Buried In Stuff

When I had planned my trip to Asia, I had assumed that I would be moving back to San Francisco after a year. While preparing to leave, I had to get rid of most of my belongings—pretty much all of which went to the Salvation Army, or on to the street corner in front of my place. However, I figured I would be returning, so I wanted to keep a few “essentials” for restarting in SF. I left boxes and boxes full of things that I thought I would want for a new apartment. Luckily I had friends who were nice enough to hold on to my stuff for me, so I would have things to get started when I returned.

It’s clear now that I will not be moving back to San Francisco any time soon, and that all that “stuff” still needs to be dealt with. A couple of weeks ago I rented a minivan and drove down to the Bay Area to collect everything I’d left behind. It turned out to be a LOT of stuff actually. Some of the items I kept make sense, like my pots and pans, computer monitor, etc., but I look at some things and wonder “what the hell was I keeping that for?” What I once thought of as the “essentials”, turn out to not be essential at all after living for a year and a half with just enough stuff to fit into my backpacks. It feels overwhelming to have so many “things”, and it’s not really a pleasant feeling. For the first few nights after I had unloaded all my boxes into the garage here, I would wake up in a panic thinking “what am I going to do with this,” or “how will I sell that?”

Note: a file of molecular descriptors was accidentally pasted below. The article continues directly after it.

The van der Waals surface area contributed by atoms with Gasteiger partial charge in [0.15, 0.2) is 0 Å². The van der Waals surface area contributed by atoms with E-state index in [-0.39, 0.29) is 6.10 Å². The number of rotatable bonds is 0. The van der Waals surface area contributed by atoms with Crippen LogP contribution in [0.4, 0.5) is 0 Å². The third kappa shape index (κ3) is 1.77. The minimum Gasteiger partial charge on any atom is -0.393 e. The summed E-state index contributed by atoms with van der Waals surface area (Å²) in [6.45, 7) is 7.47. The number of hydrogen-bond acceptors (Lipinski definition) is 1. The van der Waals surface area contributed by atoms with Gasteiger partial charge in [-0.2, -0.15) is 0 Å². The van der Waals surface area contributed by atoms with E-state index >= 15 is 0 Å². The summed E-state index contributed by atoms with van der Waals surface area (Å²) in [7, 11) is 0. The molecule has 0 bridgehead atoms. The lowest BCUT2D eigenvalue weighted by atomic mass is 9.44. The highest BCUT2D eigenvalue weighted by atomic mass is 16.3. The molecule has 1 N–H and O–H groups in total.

At this point I feel much better having less “stuff”, and I don’t want to be weighed down by personal possessions any more. I felt much more freedom when I had just the things I could carry. It’s a comfort to think that I can pack up everything I own at any moment and be on a plane to anyplace I wish. Now I feel like I’ve got a huge anchor around my neck in the form of a big pile of boxes, snowboards, guitars and various other items in the garage. So now I begin the task of processing all things I’ve been holding on to and getting them out of my life. Of course it’s not going to be easy—many of the things I held onto, I kept for sentimental reasons, but that’s something I’ll just have to deal with.